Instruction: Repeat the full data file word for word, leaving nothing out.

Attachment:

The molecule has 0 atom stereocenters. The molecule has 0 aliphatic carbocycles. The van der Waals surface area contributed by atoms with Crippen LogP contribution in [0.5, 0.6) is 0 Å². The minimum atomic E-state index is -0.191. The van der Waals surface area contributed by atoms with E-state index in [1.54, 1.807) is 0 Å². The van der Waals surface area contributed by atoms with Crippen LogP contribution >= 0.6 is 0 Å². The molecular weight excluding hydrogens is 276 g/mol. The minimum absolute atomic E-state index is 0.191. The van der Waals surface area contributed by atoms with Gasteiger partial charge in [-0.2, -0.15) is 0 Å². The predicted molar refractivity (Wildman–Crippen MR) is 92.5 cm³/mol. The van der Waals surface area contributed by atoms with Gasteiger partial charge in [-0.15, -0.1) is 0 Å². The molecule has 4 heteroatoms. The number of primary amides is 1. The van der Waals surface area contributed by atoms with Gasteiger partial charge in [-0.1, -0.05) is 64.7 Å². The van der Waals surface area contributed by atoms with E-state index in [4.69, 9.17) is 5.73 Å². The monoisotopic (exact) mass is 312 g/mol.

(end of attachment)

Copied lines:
The molecule has 0 atom stereocenters. The molecule has 0 aliphatic carbocycles. The van der Waals surface area contributed by atoms with Crippen LogP contribution in [0.5, 0.6) is 0 Å². The minimum atomic E-state index is -0.191. The van der Waals surface area contributed by atoms with E-state index in [1.54, 1.807) is 0 Å². The van der Waals surface area contributed by atoms with Crippen LogP contribution >= 0.6 is 0 Å². The molecular weight excluding hydrogens is 276 g/mol. The minimum absolute atomic E-state index is 0.191. The van der Waals surface area contributed by atoms with Gasteiger partial charge in [-0.2, -0.15) is 0 Å². The predicted molar refractivity (Wildman–Crippen MR) is 92.5 cm³/mol. The van der Waals surface area contributed by atoms with Gasteiger partial charge in [-0.15, -0.1) is 0 Å². The molecule has 4 heteroatoms. The number of primary amides is 1. The van der Waals surface area contributed by atoms with Gasteiger partial charge in [-0.1, -0.05) is 64.7 Å². The van der Waals surface area contributed by atoms with E-state index in [4.69, 9.17) is 5.73 Å². The monoisotopic (exact) mass is 312 g/mol.